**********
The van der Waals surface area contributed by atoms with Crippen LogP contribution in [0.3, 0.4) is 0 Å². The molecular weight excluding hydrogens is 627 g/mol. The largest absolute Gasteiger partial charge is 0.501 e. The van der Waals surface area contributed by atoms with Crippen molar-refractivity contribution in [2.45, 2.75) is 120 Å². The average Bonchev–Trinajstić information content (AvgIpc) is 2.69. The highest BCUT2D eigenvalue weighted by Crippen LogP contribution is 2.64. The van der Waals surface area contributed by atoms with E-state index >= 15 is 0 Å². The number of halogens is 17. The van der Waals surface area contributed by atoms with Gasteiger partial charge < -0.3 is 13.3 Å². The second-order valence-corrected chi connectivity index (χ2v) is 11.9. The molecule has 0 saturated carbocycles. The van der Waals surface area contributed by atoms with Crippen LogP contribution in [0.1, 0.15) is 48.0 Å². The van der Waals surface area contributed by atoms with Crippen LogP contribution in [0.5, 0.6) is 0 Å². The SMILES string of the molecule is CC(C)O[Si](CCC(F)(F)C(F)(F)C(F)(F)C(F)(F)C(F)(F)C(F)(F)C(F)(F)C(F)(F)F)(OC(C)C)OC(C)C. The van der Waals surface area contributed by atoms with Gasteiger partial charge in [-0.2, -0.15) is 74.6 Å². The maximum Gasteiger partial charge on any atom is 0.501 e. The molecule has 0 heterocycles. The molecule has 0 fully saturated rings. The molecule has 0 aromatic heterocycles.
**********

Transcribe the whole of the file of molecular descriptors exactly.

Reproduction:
The van der Waals surface area contributed by atoms with Crippen LogP contribution in [0.3, 0.4) is 0 Å². The molecular weight excluding hydrogens is 627 g/mol. The largest absolute Gasteiger partial charge is 0.501 e. The van der Waals surface area contributed by atoms with Crippen molar-refractivity contribution in [2.45, 2.75) is 120 Å². The average Bonchev–Trinajstić information content (AvgIpc) is 2.69. The highest BCUT2D eigenvalue weighted by Crippen LogP contribution is 2.64. The van der Waals surface area contributed by atoms with E-state index >= 15 is 0 Å². The number of halogens is 17. The van der Waals surface area contributed by atoms with Gasteiger partial charge < -0.3 is 13.3 Å². The second-order valence-corrected chi connectivity index (χ2v) is 11.9. The molecule has 0 saturated carbocycles. The van der Waals surface area contributed by atoms with Crippen LogP contribution in [0.1, 0.15) is 48.0 Å². The van der Waals surface area contributed by atoms with Crippen LogP contribution in [0.5, 0.6) is 0 Å². The SMILES string of the molecule is CC(C)O[Si](CCC(F)(F)C(F)(F)C(F)(F)C(F)(F)C(F)(F)C(F)(F)C(F)(F)C(F)(F)F)(OC(C)C)OC(C)C. The van der Waals surface area contributed by atoms with Gasteiger partial charge in [-0.2, -0.15) is 74.6 Å². The maximum Gasteiger partial charge on any atom is 0.501 e. The molecule has 0 heterocycles. The molecule has 0 fully saturated rings. The molecule has 0 aromatic heterocycles.